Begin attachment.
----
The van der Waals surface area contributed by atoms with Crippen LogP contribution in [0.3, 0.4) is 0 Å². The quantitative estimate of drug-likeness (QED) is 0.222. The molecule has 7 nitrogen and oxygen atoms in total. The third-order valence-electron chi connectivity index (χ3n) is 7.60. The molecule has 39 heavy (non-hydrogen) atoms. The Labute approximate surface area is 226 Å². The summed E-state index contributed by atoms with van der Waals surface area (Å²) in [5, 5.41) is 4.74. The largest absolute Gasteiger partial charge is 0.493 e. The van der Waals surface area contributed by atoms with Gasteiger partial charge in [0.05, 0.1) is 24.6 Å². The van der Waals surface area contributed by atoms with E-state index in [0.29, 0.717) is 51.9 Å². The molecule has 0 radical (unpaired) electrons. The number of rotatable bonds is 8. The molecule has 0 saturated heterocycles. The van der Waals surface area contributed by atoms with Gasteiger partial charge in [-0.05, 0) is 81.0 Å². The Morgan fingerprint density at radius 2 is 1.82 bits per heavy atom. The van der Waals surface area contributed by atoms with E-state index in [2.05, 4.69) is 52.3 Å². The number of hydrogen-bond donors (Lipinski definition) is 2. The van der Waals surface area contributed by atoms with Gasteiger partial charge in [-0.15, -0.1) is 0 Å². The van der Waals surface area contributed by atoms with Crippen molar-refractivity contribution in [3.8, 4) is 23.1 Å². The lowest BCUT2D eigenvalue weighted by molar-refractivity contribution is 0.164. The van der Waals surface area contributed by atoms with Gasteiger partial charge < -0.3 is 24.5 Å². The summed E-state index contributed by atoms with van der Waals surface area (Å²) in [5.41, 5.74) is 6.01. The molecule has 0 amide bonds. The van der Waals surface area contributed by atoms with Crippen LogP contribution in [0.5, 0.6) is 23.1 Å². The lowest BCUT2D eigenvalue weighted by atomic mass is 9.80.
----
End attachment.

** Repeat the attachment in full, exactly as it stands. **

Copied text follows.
The van der Waals surface area contributed by atoms with Crippen LogP contribution in [0.3, 0.4) is 0 Å². The quantitative estimate of drug-likeness (QED) is 0.222. The molecule has 7 nitrogen and oxygen atoms in total. The third-order valence-electron chi connectivity index (χ3n) is 7.60. The molecule has 39 heavy (non-hydrogen) atoms. The Labute approximate surface area is 226 Å². The summed E-state index contributed by atoms with van der Waals surface area (Å²) in [5, 5.41) is 4.74. The largest absolute Gasteiger partial charge is 0.493 e. The van der Waals surface area contributed by atoms with Gasteiger partial charge in [0.05, 0.1) is 24.6 Å². The van der Waals surface area contributed by atoms with E-state index in [0.29, 0.717) is 51.9 Å². The molecule has 0 radical (unpaired) electrons. The number of rotatable bonds is 8. The molecule has 0 saturated heterocycles. The van der Waals surface area contributed by atoms with Gasteiger partial charge in [-0.05, 0) is 81.0 Å². The Morgan fingerprint density at radius 2 is 1.82 bits per heavy atom. The van der Waals surface area contributed by atoms with E-state index in [2.05, 4.69) is 52.3 Å². The number of hydrogen-bond donors (Lipinski definition) is 2. The van der Waals surface area contributed by atoms with Gasteiger partial charge in [-0.15, -0.1) is 0 Å². The van der Waals surface area contributed by atoms with Crippen molar-refractivity contribution in [3.8, 4) is 23.1 Å². The lowest BCUT2D eigenvalue weighted by molar-refractivity contribution is 0.164. The van der Waals surface area contributed by atoms with Gasteiger partial charge < -0.3 is 24.5 Å². The summed E-state index contributed by atoms with van der Waals surface area (Å²) in [5.41, 5.74) is 6.01. The molecule has 0 amide bonds. The van der Waals surface area contributed by atoms with Crippen LogP contribution in [0.5, 0.6) is 23.1 Å². The lowest BCUT2D eigenvalue weighted by atomic mass is 9.80.